6. When you think you’re done, re-read your article, considering the intellectual journey of your readers as they navigate the article – will they be able to understand your writing in the order that it’s presented?

Having used the Feynman technique, you should have organized your knowledge into manageable chunks for the reader to understand.

Start with a Strong Opening

The opening paragraph should immediately grab the reader’s attention and motivate them to continue reading. Start with an interesting fact, a relatable anecdote, or a provocative question. Your opening should also clearly state what the reader will learn by reading your article.

Create an Outline

Once you have all of your concepts broken down, create a high-level outline of the article. This helps you stay on track and ensures you cover all intended aspects without going off on tangents. Start by listing things you’ll include in your introduction, and then write a heading for each of your body paragraphs that outlines the overall flow with each section flowing logically into the next one. You may not end up using all the headings, these are just there as a guideline to keep you on track and avoid lengthy tangents.

Use Storytelling

Incorporating storytelling into your content will make it more relatable and resonate better with your audience. Include personal anecdotes, case stories, or hypothetical scenarios to help illustrate your points. This helps readers to form a personal connection with you through your writing.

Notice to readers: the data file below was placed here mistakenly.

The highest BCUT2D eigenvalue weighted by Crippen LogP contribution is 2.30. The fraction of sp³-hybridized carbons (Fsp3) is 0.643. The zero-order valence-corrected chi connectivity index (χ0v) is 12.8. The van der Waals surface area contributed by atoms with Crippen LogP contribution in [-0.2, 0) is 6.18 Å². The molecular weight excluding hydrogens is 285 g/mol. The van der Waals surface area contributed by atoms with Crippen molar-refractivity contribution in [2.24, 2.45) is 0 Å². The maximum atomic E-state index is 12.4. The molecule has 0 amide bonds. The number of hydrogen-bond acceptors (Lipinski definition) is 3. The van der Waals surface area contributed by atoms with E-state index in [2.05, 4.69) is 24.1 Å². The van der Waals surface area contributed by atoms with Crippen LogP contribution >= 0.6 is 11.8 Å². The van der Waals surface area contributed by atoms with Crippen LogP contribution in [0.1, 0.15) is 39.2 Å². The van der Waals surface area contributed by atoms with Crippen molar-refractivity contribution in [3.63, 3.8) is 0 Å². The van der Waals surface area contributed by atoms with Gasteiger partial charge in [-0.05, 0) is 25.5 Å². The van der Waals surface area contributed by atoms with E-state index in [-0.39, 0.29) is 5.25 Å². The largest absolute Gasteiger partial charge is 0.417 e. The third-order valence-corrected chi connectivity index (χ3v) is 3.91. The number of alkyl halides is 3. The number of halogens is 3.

Incorporate Visuals

Visual elements like images, charts, and infographics can greatly enhance the appeal of your blog article. They break up text, illustrate points, and make complex information more accessible. That said, make sure that visuals are relevant and add value to the content rather than just being there for decorative purposes.

Create a list of related articles

As you write your article, you’ll often find other related subjects that you want to talk about – we all have a tendency to want to talk about everything all at once. Write down your related topics and include them in your content calendar for the future. As you write those related articles, make sure to go back through old articles and link them to the new ones.

The Role of Ghostwriting and Subject Matter Expert (SME) Collaboration